# python list comprehension with two values in one iteration

I want to generate a list in python as follows -

``````[1, 1, 2, 4, 3, 9, 4, 16, 5, 25 .....]
``````

You would have figured out, it is nothing but `n, n*n`

I tried writing such a list comprehension in python as follows -

``````lst_gen = [i, i*i for i in range(1, 10)]
``````

But doing this, gives a syntax error.

What would be a good way to generate the above list via list comprehension?

-

``````>>> from itertools import chain
>>> list(chain.from_iterable((i,i**2) for i in xrange(1,6)))
[1, 1, 2, 4, 3, 9, 4, 16, 5, 25]
``````

Or you can also use a generator function:

``````>>> def solve(n):
...     for i in xrange(1,n+1):
...         yield i
...         yield i**2

>>> list(solve(5))
[1, 1, 2, 4, 3, 9, 4, 16, 5, 25]
``````
-
nicer than mine :) as usual :P –  Joran Beasley May 16 '13 at 18:37
``````lst_gen = sum([(i, i*i) for i in range(1, 10)],())
``````

oh I should mention the sum probably breaks the one iteration rule :(

-
While this'll work, using `sum` this way gives quadratic performance and so is a somewhat dangerous habit to fall into. –  DSM May 16 '13 at 18:39
yeah itertools woulda been better , but i kinda like the sum trick sometimes :P –  Joran Beasley May 16 '13 at 18:39

List comprehensions generate one element at a time. Your options are, instead, to change your loop to only generate one value at a time:

``````[(i//2)**2 if i % 2 else i//2 for i in range(2, 20)]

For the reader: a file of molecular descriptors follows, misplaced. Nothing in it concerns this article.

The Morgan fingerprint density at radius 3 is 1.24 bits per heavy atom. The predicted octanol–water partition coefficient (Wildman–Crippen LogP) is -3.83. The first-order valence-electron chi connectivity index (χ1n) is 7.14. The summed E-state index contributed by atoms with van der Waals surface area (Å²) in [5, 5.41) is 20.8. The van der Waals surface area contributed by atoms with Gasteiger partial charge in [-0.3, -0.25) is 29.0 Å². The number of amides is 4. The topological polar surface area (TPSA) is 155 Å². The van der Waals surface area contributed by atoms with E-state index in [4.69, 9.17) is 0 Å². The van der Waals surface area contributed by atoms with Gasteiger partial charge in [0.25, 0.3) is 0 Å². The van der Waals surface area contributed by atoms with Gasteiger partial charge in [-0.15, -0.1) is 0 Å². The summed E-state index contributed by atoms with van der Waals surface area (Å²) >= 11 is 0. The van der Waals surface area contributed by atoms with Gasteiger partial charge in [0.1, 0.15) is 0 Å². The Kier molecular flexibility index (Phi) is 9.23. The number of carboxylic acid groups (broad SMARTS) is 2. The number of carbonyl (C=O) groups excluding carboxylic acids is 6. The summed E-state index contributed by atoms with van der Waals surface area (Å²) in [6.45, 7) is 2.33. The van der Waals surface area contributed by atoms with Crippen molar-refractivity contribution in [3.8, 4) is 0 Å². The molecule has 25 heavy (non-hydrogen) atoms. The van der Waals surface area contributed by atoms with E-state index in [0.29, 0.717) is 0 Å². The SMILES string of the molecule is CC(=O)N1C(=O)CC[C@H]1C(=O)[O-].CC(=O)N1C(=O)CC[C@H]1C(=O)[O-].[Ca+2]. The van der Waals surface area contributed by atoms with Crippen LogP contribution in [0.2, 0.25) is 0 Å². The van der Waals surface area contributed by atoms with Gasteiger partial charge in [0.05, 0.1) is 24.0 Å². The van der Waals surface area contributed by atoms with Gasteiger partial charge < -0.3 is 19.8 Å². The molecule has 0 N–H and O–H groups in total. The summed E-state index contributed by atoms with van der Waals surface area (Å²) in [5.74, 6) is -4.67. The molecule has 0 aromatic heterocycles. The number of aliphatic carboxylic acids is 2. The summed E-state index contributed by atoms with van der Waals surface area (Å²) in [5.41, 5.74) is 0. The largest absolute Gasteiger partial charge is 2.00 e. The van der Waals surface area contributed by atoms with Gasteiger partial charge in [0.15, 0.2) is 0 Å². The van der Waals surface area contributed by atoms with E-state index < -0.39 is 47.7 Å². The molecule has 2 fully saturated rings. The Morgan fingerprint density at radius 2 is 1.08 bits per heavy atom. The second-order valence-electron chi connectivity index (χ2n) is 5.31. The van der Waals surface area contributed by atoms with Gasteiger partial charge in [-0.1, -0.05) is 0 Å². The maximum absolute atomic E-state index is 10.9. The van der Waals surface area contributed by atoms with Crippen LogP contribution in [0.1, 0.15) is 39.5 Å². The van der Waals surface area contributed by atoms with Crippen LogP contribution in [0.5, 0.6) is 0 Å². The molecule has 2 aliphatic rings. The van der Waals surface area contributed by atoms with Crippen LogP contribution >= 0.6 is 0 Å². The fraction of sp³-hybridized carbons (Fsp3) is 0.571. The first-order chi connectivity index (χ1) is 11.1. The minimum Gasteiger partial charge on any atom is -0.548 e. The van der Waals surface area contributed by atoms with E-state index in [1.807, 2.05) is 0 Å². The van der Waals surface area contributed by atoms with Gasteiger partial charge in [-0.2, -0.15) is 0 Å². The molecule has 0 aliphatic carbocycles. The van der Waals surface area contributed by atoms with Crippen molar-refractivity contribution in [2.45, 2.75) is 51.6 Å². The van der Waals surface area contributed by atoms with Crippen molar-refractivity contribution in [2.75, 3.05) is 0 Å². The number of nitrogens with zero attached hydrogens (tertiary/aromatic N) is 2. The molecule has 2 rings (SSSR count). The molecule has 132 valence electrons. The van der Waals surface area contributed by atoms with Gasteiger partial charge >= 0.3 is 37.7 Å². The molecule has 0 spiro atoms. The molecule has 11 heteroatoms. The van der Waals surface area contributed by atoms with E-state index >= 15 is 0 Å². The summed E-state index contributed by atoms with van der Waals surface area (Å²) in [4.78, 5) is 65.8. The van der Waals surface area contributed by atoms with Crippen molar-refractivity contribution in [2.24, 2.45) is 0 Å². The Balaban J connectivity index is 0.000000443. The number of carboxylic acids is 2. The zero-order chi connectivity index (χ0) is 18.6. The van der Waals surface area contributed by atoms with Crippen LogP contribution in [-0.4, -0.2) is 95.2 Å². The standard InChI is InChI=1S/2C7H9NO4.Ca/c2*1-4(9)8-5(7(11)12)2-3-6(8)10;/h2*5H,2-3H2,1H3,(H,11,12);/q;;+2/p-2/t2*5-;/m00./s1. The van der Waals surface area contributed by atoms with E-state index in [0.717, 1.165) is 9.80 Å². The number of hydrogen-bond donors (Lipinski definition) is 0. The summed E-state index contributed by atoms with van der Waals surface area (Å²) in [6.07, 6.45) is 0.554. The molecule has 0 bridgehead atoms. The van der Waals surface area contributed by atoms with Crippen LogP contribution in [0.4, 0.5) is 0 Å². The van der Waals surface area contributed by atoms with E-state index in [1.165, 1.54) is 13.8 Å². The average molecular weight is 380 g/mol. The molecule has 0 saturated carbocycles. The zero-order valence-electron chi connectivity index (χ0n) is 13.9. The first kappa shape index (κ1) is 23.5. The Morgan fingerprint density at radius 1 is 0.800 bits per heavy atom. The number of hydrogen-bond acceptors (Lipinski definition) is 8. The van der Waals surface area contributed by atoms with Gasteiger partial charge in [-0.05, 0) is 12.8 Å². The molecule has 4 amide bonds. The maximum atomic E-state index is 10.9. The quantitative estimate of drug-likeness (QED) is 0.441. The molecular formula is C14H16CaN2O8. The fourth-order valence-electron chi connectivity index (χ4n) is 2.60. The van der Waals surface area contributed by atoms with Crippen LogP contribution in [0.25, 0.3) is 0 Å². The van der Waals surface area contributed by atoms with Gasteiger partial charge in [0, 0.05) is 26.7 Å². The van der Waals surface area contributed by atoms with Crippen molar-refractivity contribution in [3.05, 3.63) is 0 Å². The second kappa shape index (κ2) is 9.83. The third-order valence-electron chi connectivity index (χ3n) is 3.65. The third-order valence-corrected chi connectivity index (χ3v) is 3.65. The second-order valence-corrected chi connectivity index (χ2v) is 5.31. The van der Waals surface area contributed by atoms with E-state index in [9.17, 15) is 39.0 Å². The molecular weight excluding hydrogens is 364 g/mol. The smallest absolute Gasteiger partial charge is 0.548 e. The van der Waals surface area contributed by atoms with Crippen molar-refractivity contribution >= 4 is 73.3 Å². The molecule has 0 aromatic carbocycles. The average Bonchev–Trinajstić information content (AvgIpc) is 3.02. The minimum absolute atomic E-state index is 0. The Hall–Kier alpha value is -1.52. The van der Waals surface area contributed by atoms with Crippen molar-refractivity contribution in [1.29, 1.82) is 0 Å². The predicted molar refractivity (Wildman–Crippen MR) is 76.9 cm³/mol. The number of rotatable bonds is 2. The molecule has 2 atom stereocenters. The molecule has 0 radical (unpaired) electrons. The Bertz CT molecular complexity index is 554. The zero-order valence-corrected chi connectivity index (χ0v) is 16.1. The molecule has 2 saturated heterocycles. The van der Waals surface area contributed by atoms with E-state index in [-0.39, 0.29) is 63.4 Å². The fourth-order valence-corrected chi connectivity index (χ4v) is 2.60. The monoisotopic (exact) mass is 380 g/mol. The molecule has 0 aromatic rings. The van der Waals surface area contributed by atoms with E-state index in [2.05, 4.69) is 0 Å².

``````

or to produce tuples then flatten the list using `itertools.chain.from_iterable()`:

``````from itertools import chain

list(chain.from_iterable((i, i*i) for i in range(1, 10)))
``````

Output:

``````>>> [(i//2)**2 if i % 2 else i//2 for i in range(2, 20)]
[1, 1, 2, 4, 3, 9, 4, 16, 5, 25, 6, 36, 7, 49, 8, 64, 9, 81]
>>> list(chain.from_iterable((i, i*i) for i in range(1, 10)))
[1, 1, 2, 4, 3, 9, 4, 16, 5, 25, 6, 36, 7, 49, 8, 64, 9, 81]
``````
-

You can create a list of lists then use reduce to join them.

``````print [[n,n*n] for n in range (10)]
``````

[[0, 0], [1, 1], [2, 4], [3, 9], [4, 16], [5, 25], [6, 36], [7, 49], [8, 64], [9, 81]]

``````print reduce(lambda x1,x2:x1+x2,[[n,n*n] for n in range (10)])
``````

[0, 0, 1, 1, 2, 4, 3, 9, 4, 16, 5, 25, 6, 36, 7, 49, 8, 64, 9, 81]

`````` print reduce(lambda x1,x2:x1+x2,[[n**e for e in range(1,4)]\
for n in range (1,10)])
``````

[1, 1, 1, 2, 4, 8, 3, 9, 27, 4, 16, 64, 5, 25, 125, 6, 36, 216, 7, 49, 343, 8, 64, 512, 9, 81, 729]

Reduce takes a callable expression that takes two arguments and processes a sequence by starting with the first two items. The result of the last expression is then used as the first item in subsequent calls. In this case each list is added one after another to the first list in the list of lists and then that list is returned as a result.

List comprehensions implicitly call map with a lambda expression using the variable and sequence defined by the "for var in sequence" expression. The following is the same sort of thing.

``````map(lambda n:[n,n*n],range(1,10))
``````

[[1, 1], [2, 4], [3, 9], [4, 16], [5, 25], [6, 36], [7, 49], [8, 64], [9, 81]]

I am unaware of a more natural python expression for reduce.

-

Another option:

``````reduce(lambda x,y: x + [y, y*y], range(1,10), [])
``````
-
+1, this one is good –  1_CR May 16 '13 at 19:13

Another option, might seem perverse to some

``````>>> from itertools import izip, tee
>>> g = xrange(1, 11)
>>> x, y = tee(g)
>>> y = (i**2 for i in y)
>>> z = izip(x, y)
>>> output = []
>>> for k in z:
...     output.extend(k)
...
>>> print output
[1, 1, 2, 4, 3, 9, 4, 16, 5, 25, 6, 36, 7, 49, 8, 64, 9, 81, 10, 100]
``````
-
``````>>> lst_gen = [[i, i*i] for i in range(1, 10)]